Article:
Winchmore Hill charity founder tours brain tumour centre he’s helped fund

In Sue’s Name has raised nearly half-a-million pounds since being launched by David Taylor in honour of daughter Sue, reports Philbert Osei-Wusu 

Craig Ridqvist, PhD researcher Myrianni Constantinou, David Taylor and Jeremy Silverstone from charity In Sue's Name
In Sue’s Name founder David Taylor (third from left) with colleagues at St Mary’s University

A Winchmore Hill charity founder funding brain tumour research in honour of his daughter has toured a centre where scientists hope to find a cure.

David Taylor set up In Sue’s Name in 2014 after he lost his eldest daughter, Sue Blasotta, to a brain tumour at the age of 42 – just six weeks after her diagnosis. The charity is a member of Brain Tumour Research and is targeting a £1million goal to fund tumour research at Queen Mary University of London.

David was recently invited to attend the university’s brain tumour research centre to acknowledge his contribution in funding it, with In Sue’s Name so far donating more than £435,000 – enough to sponsor the equivalent of 158 days of research.

Sue was a mum-of-two who had herself completed five charity runs in Trent Park as well as a sky dive to raise funds for cancer research. Sue was treated for her tumour at Royal Free Hospital, which confirmed she had glioblastoma, the most aggressive and incurable type of adult brain tumour. She died before she could even begin chemotherapy, in January 2011.

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His daughter’s death led David to find out more about brain tumours. He said: “I can still remember my complete shock and disbelief when I discovered that brain tumours kill more children and adults under the age of 40 than any other cancer, yet historically just 1% of the national spend on cancer research has been allocated to this devastating disease. This is unacceptable.”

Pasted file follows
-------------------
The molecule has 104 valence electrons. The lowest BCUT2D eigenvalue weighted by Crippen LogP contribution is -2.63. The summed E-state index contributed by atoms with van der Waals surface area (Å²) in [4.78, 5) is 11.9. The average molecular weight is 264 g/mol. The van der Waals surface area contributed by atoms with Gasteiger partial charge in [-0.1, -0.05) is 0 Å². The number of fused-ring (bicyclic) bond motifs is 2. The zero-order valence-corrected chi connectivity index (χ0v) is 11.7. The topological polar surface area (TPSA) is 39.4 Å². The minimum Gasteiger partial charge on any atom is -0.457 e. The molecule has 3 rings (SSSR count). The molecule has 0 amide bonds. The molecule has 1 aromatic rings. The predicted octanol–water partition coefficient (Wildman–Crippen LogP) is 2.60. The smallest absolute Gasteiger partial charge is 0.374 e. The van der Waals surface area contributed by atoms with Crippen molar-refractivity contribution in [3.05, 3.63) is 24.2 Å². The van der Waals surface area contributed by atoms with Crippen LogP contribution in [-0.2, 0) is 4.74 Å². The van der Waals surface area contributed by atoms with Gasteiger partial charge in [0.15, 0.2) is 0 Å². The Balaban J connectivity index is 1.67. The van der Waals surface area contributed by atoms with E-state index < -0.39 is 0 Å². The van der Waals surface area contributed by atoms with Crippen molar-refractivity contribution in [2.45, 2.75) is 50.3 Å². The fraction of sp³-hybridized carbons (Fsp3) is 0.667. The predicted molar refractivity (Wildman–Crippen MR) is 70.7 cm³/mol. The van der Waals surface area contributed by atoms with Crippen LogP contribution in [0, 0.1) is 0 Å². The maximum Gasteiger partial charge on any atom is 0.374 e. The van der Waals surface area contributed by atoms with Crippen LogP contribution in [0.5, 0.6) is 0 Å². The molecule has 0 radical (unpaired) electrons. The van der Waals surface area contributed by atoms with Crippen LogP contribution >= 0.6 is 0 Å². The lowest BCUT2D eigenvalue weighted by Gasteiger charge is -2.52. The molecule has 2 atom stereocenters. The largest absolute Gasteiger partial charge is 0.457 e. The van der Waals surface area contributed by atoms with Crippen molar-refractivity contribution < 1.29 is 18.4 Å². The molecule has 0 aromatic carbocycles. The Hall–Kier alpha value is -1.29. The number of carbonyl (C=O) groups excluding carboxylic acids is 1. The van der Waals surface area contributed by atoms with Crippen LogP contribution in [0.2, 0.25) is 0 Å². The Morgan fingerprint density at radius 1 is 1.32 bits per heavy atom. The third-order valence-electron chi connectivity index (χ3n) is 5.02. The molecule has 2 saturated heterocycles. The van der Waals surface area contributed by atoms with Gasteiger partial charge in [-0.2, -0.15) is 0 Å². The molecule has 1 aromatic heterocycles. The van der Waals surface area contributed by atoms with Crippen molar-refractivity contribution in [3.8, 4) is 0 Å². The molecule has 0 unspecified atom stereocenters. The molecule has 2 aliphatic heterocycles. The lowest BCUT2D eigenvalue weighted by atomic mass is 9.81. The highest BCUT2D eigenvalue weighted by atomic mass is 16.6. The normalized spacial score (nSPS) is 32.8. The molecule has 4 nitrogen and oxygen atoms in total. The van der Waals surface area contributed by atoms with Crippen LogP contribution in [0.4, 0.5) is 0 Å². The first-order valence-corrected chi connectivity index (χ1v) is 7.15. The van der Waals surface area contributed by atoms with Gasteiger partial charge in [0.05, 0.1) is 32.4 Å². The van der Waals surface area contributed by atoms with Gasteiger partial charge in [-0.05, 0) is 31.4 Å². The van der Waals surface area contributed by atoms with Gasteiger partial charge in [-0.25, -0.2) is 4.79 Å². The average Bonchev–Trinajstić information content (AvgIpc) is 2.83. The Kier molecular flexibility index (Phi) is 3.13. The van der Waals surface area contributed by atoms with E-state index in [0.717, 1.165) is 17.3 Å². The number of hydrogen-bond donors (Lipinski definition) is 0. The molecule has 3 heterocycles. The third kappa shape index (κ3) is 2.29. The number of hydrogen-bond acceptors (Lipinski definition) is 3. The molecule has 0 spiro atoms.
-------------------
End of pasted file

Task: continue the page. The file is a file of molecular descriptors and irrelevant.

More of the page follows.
Last week a group of guests from In Sue’s Name were given the opportunity to tour the labs at Queen Mary University of London, led by principal investigator Professor Silvia Marino. The delegation spoke to scientists and also placed tiles on a ‘wall of hope’ dedicated to people who have died of brain tumours.

Sue Farrington Smith, chief executive at Brain Tumour Research, said: “We’re really grateful to In Sue’s Name and all our member charities who help us fund our centres of excellence. We were delighted to welcome them again to Queen Mary.”

David added: “I am so grateful to all who support In Sue’s Name and I am especially grateful to the families placing tiles on the wall of hope, signifying precious days of research we are sponsoring.”

For more information about Brain Tumour Research:

To make a donation to In Sue’s Name:

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